(800) 664-1229 ds@bluediamondwebs.com
Select Page
What Is Clubhouse, and Why Does Silicon Valley Care?

What Is Clubhouse, and Why Does Silicon Valley Care?

Kurt Schrader, the CEO and cofounder of Clubhouse, knew that Clubhouse had become Silicon Valley’s idée fixe when, in early May, his Twitter mentions became flooded with people desperate to get on the app.

But Schrader’s Clubhouse, a project management tool, is not the Clubhouse that’s suddenly in demand. That would be Clubhouse, a new social network more exclusive than Berghain. That Clubhouse is still in beta, and invitation only. Schrader, who has been tagged in numerous posts requesting said invites, eventually clarified on Twitter that he could not grant them: “At this point I might as well just spend my Saturday building a Twitter bot that automatically corrects all of the people that say Clubhouse but mean Clubhouse, and also the other people that say Clubhouse but actually mean Clubhouse …”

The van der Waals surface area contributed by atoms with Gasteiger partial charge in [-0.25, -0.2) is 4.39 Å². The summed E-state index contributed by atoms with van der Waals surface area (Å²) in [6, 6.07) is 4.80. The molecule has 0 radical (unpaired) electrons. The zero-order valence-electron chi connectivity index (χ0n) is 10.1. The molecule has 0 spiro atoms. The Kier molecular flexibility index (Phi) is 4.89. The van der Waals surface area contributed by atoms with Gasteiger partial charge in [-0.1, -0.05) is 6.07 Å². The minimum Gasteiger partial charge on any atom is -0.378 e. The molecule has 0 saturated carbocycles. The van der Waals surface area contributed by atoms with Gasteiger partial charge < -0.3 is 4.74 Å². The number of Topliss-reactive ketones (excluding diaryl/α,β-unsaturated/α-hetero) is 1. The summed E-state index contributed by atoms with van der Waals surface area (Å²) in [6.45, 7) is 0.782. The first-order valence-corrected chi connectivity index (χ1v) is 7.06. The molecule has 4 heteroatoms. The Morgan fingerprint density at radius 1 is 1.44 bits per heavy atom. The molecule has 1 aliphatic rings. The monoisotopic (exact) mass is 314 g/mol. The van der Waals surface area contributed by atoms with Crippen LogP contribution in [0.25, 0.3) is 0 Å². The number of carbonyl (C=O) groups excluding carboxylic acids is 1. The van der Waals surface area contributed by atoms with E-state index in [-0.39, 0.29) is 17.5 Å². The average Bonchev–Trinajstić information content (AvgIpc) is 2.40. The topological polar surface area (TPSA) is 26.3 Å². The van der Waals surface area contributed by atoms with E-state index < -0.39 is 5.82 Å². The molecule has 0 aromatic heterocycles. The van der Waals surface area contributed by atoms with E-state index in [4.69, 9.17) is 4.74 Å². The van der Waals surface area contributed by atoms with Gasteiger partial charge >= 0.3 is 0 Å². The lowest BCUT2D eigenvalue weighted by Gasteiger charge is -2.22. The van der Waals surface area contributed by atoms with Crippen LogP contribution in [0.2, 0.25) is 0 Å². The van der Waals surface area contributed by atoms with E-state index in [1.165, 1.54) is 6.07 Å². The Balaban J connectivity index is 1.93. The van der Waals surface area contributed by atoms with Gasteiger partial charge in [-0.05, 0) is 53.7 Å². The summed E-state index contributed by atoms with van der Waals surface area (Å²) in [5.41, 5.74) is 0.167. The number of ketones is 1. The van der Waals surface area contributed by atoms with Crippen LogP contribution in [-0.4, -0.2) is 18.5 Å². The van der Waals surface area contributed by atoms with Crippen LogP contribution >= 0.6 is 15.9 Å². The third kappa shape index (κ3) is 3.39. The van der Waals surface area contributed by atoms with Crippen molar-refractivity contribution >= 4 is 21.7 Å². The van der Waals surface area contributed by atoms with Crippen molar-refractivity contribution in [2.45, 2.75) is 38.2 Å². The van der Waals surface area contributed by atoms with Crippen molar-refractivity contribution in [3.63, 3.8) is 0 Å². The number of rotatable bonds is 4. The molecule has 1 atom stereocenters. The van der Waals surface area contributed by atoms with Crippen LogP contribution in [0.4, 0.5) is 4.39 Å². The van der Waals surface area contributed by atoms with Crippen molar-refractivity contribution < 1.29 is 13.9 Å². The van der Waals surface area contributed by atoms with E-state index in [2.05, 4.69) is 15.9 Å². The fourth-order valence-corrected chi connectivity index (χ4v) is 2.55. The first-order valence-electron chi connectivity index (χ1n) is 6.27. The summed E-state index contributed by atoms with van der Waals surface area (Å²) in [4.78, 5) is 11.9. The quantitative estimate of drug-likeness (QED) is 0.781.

Fads come and go. Exclusive apps for everything from email (Superhuman) to dating (Raya) get christened by investors,

Silicon Valley Rethinks the (Home) Office

Silicon Valley Rethinks the (Home) Office

For years, tech companies have lured talent with sweet in-office perks: lavish lunch buffets, beer and wine on tap, on-site massage therapy and chiropractic treatment. To work for Apple or Google or Facebook or Salesforce is not just to do a job, but to gain access to some of the most elite members-only spaces in Silicon Valley: Apple Park or the Googleplex or 1 Hacker Way. There are not merely offices—they are campuses as big as theme parks, built to encompass and entertain their workforces en masse.

Now, as the pandemic has shuffled employees out of the office and into their own homes, some tech companies are offering a new kind of perk: the option to never return to those offices again.

On Tuesday, Twitter CEO Jack Dorsey told employees in an email that they can remain working from home forever, if they so choose. Twitter closed its offices in